Three more aged tombstones have been uncovered in Outram - mere weeks after a 150-year-old grave was found there, back in September.
Grave hunter Charles Goh stumbled upon the three relics last month in a wooded area, just metres away from his earlier find.
But the four graves are set to make way for an open-air carpark for Singapore General Hospital (SGH) and other health-care facilities in the vicinity.
Excavators have already swept in to clear trees and level the hilly terrain, which is about the size of two football fields.
The Ministry of Health (MOH), which owns the land, said the new carpark - bounded by MacAlister Road and SGH's multi-storey carpark H - will "better provide for the needs of patients and visitors to SGH and the other health-care facilities in the area".
The Straits Times understands that the new carpark will have approximately 620 spaces, and could be ready by July next year.
Nurse Brenda Lee, 56, said it might help address parking woes in the area. She said: "It can get very busy during peak hours. Some carparks here provide valet services because the wait can get very long."
Still, Mr Goh, 46, hopes the authorities will leave the tombstones intact as they are remnants of the now-defunct 1859 Tiong Bahru Cemetery and serve as valuable historical markers.
The construction safety manager said: "They have remained untouched, standing in a single row, over the past century.
"They should be left as they are, as a reminder of how the area has evolved over time."
He called for the ministry to give more time for the graves to be studied: "We need historians, researchers and relevant clan associations such as the Hokkien Huay Kuan to do a thorough documentation of the tombs before they are exhumed."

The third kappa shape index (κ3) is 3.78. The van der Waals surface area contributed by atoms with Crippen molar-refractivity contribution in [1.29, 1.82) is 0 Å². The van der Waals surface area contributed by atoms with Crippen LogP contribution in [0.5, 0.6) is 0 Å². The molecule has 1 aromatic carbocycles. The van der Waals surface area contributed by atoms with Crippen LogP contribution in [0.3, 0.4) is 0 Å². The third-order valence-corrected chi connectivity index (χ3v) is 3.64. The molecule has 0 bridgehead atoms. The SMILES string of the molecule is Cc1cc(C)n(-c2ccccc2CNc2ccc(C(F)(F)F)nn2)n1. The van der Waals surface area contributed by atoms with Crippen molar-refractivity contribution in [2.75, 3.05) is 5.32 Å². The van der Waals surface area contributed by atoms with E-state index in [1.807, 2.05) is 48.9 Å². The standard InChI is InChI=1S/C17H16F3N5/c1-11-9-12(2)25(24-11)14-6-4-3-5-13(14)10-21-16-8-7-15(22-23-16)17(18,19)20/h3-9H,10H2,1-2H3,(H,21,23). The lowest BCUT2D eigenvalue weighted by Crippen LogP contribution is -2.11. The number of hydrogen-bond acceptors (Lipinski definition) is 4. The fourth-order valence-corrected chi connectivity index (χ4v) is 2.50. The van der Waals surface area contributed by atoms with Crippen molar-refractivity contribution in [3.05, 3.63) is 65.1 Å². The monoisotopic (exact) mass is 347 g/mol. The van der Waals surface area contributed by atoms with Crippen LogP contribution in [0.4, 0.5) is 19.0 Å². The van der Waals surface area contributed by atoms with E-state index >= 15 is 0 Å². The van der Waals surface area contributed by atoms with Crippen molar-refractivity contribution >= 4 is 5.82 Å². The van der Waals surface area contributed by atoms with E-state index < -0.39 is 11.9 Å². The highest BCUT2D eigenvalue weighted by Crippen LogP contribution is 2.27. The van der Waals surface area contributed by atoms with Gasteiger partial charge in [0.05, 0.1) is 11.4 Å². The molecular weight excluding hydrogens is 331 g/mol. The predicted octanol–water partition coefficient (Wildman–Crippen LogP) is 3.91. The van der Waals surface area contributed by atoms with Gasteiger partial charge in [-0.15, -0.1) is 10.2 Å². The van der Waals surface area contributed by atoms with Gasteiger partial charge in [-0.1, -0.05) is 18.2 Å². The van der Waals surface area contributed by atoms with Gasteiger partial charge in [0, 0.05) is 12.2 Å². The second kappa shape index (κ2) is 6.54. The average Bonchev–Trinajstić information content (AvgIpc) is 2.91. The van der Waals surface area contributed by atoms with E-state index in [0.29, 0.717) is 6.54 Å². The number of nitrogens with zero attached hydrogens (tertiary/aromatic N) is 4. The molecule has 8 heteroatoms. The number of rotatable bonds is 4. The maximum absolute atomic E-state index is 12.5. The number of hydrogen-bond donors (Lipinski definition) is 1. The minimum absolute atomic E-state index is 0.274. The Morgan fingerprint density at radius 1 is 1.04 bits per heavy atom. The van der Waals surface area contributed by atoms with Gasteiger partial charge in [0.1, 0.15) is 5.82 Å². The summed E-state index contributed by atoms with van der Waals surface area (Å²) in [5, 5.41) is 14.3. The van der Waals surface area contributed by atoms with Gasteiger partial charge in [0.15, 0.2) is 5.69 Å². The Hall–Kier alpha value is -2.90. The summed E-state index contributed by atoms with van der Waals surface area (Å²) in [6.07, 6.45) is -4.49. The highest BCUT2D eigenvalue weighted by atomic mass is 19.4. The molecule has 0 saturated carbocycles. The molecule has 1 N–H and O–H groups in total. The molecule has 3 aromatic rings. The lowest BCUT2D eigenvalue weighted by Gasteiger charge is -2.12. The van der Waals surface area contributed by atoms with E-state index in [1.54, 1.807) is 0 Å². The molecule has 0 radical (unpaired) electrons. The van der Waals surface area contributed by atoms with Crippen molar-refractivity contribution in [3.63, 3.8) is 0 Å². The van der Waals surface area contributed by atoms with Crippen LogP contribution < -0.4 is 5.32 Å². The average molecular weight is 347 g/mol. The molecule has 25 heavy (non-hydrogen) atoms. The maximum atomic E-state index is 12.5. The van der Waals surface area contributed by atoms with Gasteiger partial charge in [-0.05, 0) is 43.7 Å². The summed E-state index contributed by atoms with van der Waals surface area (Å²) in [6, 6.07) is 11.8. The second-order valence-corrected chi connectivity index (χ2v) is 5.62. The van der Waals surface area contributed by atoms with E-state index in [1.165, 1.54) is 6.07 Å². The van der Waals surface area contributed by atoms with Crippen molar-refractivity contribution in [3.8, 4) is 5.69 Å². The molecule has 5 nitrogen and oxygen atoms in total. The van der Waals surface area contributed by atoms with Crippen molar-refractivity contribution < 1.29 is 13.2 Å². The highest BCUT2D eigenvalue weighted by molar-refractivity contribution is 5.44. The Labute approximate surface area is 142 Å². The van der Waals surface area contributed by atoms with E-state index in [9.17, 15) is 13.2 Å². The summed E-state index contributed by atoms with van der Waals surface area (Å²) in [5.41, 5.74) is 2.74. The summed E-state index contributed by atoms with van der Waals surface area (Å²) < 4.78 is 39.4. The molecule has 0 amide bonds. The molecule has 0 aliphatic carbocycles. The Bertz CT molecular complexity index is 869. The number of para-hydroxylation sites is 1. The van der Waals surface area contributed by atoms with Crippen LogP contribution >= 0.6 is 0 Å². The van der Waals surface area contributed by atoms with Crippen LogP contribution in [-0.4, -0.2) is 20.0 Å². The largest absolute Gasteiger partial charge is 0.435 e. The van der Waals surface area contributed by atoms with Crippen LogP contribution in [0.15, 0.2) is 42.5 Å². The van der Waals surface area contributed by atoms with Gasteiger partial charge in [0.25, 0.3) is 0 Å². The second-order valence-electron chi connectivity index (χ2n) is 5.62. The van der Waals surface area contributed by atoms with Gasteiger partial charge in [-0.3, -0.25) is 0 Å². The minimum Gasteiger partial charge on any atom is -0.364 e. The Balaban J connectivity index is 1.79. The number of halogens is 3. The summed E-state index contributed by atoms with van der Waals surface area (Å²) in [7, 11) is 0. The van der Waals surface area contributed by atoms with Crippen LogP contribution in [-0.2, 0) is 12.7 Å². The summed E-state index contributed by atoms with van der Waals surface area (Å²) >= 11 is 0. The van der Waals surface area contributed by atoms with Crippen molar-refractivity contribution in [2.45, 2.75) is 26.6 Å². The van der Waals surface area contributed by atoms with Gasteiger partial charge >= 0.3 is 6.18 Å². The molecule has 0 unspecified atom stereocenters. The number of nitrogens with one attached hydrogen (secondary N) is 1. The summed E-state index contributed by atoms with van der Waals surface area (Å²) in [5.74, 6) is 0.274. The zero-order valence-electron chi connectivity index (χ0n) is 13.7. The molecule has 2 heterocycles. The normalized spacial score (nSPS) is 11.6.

When contacted, an MOH spokesman said work around the tombstones has stopped. The ministry has also notified the National Heritage Board (NHB) and the National Environment Agency (NEA), which oversees public exhumation works.
NHB said research work on the tombstones has started.
The MOH spokesman added that it "will work with NEA and NHB on the appropriate management of the graves, including putting up a notice in the public domain to alert next-of-kin who wish to claim the remains".
The SGH area is home to institutions such as the Duke-NUS Graduate Medical School, the Singapore National Eye Centre and the Health Sciences Authority. By 2020, the Outram Community Hospital will also be there.
Preliminary research by Mr Goh and his brother Raymond, 50, a pharmacist, shows the hilltop graveyard where the tombs rest belonged to the Seh Chua Clan. According to an 1884 land deed, it was owned by Chua Bian Kay, an early trustee of the Hokkien temple Thian Hock Keng.
The four tombstones bear the names Madam Ho Koon Neo (1860s), Madam Ee Leong Neo (1872), Mr Chua Chi Siok (1876) and Mr Chua Soon Chin (1878).
Other Tiong Bahru Cemetery graves were exhumed and relocated to Greater Bukit Brown after the 1920s to make way for SGH and housing projects.